HealthSpot is one provider of walk-in telehealth kiosks, launching its first in 2013. "The mission is to provide access to high quality and affordable healthcare coupled with an improved patient experience," notes Lisa Maughan, the company's vice president of marketing. The fully-enclosed kiosk is manned by a medical attendant who can help patients if they require assistance, for example using doctor-recommended diagnostic tools like a stethoscope, pulse oximiter, or otoscope, which will help the physician make a diagnosis. Maughan notes that while the company's kiosks are currently available in pilot locations that include health centers, plans are underway to extend them to retail pharmacies.
Virtual queues reduce wait times
There is little doubt that waiting to be seen by a doctor is one of the most frustrating parts of accessing healthcare. This frustration is even more proclaimed when an individual is feeling unwell and just wants to go home and crawl into bed, which is one reason why virtual consultations have their attraction. "Patients don't want to spend a long time in a waiting room and would rather wait at home," notes Alex B?er, founder and CEO of QLess.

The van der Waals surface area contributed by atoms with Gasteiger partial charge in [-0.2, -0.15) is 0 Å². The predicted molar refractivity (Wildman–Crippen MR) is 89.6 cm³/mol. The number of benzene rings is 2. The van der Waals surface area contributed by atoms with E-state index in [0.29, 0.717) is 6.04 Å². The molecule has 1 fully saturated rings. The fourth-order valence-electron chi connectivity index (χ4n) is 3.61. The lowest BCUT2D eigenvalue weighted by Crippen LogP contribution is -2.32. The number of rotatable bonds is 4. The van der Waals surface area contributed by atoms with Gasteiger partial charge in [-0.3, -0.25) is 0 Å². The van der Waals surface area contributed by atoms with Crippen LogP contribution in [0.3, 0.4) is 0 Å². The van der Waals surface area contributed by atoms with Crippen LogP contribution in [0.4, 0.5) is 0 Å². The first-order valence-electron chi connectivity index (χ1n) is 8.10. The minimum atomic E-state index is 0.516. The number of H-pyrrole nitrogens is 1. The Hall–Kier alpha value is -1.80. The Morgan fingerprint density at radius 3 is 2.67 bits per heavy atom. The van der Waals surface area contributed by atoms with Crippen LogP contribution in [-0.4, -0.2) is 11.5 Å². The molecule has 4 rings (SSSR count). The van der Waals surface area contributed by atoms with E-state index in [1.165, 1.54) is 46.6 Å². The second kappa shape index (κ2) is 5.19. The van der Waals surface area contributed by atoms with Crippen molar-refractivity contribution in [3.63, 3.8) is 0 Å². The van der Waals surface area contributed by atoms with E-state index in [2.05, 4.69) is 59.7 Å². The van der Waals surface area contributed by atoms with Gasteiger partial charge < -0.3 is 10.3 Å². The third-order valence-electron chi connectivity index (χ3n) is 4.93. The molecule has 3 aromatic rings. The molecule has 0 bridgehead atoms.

Linda Ratner, executive director of Impact Urgent Care, agrees. Patients often had to wait for two hours to see a doctor at the health provider's two urgent care facilities in Texas, especially during the busiest period, between October and March, when the clinics are inundated with patients suffering from respiratory problems, including influenza and seasonal allergies. While Ratner was aware that most times there's little a healthcare provider can do to reduce patients' wait times, she was committed to find a way to ensure they could be more comfortable while they waited for their turn.
In April 2013, the two clinics implemented QLess' solution, which allows patients to join the queue virtually, either from their home computers or their phones. Patients are told how many other people are ahead of them and given an estimate of when they will be able to see a doctor, providing them with the opportunity to stay home until they need to get to the clinic.
Apart from reducing the frustration associated with the wait, the system is also helping to avoid overcrowding from waiting rooms and even reduce the risk of spreading germs while waiting. Ratner notes that even during the peak months, patients only have to wait for a few minutes before they are seen by a doctor. This has translated into a 20 percent improvement in patient satisfaction.
Relevant information empowers patients